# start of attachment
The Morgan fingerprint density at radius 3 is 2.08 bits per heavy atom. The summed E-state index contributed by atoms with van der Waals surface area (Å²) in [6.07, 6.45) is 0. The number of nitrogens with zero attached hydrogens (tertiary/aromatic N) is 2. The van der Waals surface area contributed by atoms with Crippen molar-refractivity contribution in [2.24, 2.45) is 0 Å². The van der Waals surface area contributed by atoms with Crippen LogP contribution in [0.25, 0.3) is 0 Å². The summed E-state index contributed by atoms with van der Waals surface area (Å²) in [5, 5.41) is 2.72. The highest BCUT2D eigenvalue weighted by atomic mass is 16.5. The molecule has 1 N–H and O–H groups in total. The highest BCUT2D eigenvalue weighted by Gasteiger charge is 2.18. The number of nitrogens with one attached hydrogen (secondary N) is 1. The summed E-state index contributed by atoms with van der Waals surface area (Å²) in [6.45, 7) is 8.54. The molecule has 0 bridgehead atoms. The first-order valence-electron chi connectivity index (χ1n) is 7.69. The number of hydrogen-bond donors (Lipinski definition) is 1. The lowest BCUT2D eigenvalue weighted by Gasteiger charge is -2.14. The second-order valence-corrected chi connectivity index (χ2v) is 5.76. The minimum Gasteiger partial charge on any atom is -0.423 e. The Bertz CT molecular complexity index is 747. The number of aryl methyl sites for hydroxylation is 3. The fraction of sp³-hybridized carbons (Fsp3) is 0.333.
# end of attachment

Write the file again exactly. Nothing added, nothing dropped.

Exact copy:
The Morgan fingerprint density at radius 3 is 2.08 bits per heavy atom. The summed E-state index contributed by atoms with van der Waals surface area (Å²) in [6.07, 6.45) is 0. The number of nitrogens with zero attached hydrogens (tertiary/aromatic N) is 2. The van der Waals surface area contributed by atoms with Crippen molar-refractivity contribution in [2.24, 2.45) is 0 Å². The van der Waals surface area contributed by atoms with Crippen LogP contribution in [0.25, 0.3) is 0 Å². The summed E-state index contributed by atoms with van der Waals surface area (Å²) in [5, 5.41) is 2.72. The highest BCUT2D eigenvalue weighted by atomic mass is 16.5. The molecule has 1 N–H and O–H groups in total. The highest BCUT2D eigenvalue weighted by Gasteiger charge is 2.18. The number of nitrogens with one attached hydrogen (secondary N) is 1. The summed E-state index contributed by atoms with van der Waals surface area (Å²) in [6.45, 7) is 8.54. The molecule has 0 bridgehead atoms. The first-order valence-electron chi connectivity index (χ1n) is 7.69. The number of hydrogen-bond donors (Lipinski definition) is 1. The lowest BCUT2D eigenvalue weighted by Gasteiger charge is -2.14. The second-order valence-corrected chi connectivity index (χ2v) is 5.76. The minimum Gasteiger partial charge on any atom is -0.423 e. The Bertz CT molecular complexity index is 747. The number of aryl methyl sites for hydroxylation is 3. The fraction of sp³-hybridized carbons (Fsp3) is 0.333.